My fellow Drive-In Mobster Andrew Nahem is a boss on Twitter and co-creator of the Webby Award winning site Elevator Moods. For this edition of The Friends of 4DK, Andrew dug extra deep to bring us a peculiar oddity from the forsaken sub-basement of arcane cinema. If I didn't know him so well, I'd think he made it up.
******When Todd asked me to contribute a post to the Friends of 4DK Initiative, I was naturally appalled. First of all, I am not a bloggist. I may have written things here and there, but nothing discernibly blog-shaped (“oblog,” in the parlance I think—but again, I’m no expert). Furthermore, while I do enjoy the cult- or B- films, my knowledge of them falls far short of the 4DK standard. What could I possibly contribute to a learned discussion of Bollywood action films or rare Malaysian ghost stories that would elicit anything more than derisive laughter from this audience? What dark byway of cinema could I illuminate for these obscurantists and international cultists?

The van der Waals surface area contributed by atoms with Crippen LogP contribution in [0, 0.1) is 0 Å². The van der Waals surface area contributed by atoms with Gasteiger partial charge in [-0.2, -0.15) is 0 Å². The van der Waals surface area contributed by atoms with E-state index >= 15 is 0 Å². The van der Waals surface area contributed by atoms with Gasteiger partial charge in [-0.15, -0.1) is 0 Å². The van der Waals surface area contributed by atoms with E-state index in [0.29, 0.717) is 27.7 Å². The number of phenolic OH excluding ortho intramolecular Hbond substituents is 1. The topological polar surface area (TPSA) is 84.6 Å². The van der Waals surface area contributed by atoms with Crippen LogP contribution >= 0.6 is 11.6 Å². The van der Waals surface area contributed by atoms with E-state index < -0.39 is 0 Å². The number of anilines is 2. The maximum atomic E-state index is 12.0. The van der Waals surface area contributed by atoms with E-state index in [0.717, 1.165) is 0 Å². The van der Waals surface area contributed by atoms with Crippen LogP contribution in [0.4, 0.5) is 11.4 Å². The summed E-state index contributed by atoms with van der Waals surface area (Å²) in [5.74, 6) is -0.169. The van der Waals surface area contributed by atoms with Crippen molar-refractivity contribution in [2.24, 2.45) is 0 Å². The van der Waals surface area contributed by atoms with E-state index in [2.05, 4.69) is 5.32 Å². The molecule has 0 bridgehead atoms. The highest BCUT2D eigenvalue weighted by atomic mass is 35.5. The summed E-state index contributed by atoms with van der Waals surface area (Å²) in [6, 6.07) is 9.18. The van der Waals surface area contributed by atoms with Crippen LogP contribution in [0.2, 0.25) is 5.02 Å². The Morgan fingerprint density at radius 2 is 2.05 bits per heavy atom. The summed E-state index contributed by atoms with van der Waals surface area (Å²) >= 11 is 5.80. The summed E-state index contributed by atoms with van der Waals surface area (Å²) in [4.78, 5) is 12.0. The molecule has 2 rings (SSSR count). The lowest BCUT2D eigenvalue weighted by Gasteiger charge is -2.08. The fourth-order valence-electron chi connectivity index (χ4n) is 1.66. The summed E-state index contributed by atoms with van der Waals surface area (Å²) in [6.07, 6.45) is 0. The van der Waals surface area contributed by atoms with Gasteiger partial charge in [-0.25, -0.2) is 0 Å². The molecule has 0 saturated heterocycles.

But at last I think I’ve unearthed a bizarre offering that could perhaps use some unpacking.
Les Misérables (USA, UK, 2012), dir. Tom Hooper.
Right away the uncanny nature of this production becomes evident. Readers of this blog are obviously familiar with the concept of the movie musical. But unlike the familiar tropes of, say, a Bollywood epic, these characters lift their voice in song while standing in the muck of sewers, getting a pixie-cut, etc. yet they do not dance. The colors, in fact, remain steadfastly dark and heavy. Further investigation reveals that the filmmakers attempted the rarely-tried experiment of having the actors sing these numbers live, which arguably increases the quality—and certainly the quantity—of the acting.
One night Valjean, out for one of his daily run-ins with Javert, discovers that one of the ships he had dragged into town as a convict so long ago has finally been turned to some use—as a brothel. It is there that he and Javert find Fantine plying the old trade, but as is their wont, they hold differing views on what to do about it.
We never find out what happens to France.